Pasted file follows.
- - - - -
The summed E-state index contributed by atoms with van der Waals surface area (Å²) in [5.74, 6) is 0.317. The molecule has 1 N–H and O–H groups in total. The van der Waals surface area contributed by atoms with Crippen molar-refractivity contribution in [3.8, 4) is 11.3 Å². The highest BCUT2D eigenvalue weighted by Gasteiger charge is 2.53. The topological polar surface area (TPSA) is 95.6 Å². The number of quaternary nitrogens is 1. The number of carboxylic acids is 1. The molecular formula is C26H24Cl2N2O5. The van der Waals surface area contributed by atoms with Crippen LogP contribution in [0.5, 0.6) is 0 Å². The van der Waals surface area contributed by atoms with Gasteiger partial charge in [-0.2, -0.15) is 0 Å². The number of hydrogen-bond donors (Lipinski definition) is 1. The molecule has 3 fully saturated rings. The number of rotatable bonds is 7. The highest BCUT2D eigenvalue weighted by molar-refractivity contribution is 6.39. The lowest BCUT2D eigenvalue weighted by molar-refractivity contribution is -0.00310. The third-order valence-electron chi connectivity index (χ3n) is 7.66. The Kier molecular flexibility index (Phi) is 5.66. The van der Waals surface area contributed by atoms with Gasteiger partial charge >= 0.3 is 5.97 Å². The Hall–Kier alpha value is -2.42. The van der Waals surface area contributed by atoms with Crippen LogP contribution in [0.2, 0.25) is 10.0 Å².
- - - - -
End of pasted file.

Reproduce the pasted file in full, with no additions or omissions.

The summed E-state index contributed by atoms with van der Waals surface area (Å²) in [5.74, 6) is 0.317. The molecule has 1 N–H and O–H groups in total. The van der Waals surface area contributed by atoms with Crippen molar-refractivity contribution in [3.8, 4) is 11.3 Å². The highest BCUT2D eigenvalue weighted by Gasteiger charge is 2.53. The topological polar surface area (TPSA) is 95.6 Å². The number of quaternary nitrogens is 1. The number of carboxylic acids is 1. The molecular formula is C26H24Cl2N2O5. The van der Waals surface area contributed by atoms with Crippen LogP contribution in [0.5, 0.6) is 0 Å². The van der Waals surface area contributed by atoms with Gasteiger partial charge in [-0.2, -0.15) is 0 Å². The number of hydrogen-bond donors (Lipinski definition) is 1. The molecule has 3 fully saturated rings. The number of rotatable bonds is 7. The highest BCUT2D eigenvalue weighted by molar-refractivity contribution is 6.39. The lowest BCUT2D eigenvalue weighted by molar-refractivity contribution is -0.00310. The third-order valence-electron chi connectivity index (χ3n) is 7.66. The Kier molecular flexibility index (Phi) is 5.66. The van der Waals surface area contributed by atoms with Gasteiger partial charge >= 0.3 is 5.97 Å². The Hall–Kier alpha value is -2.42. The van der Waals surface area contributed by atoms with Crippen LogP contribution in [0.2, 0.25) is 10.0 Å².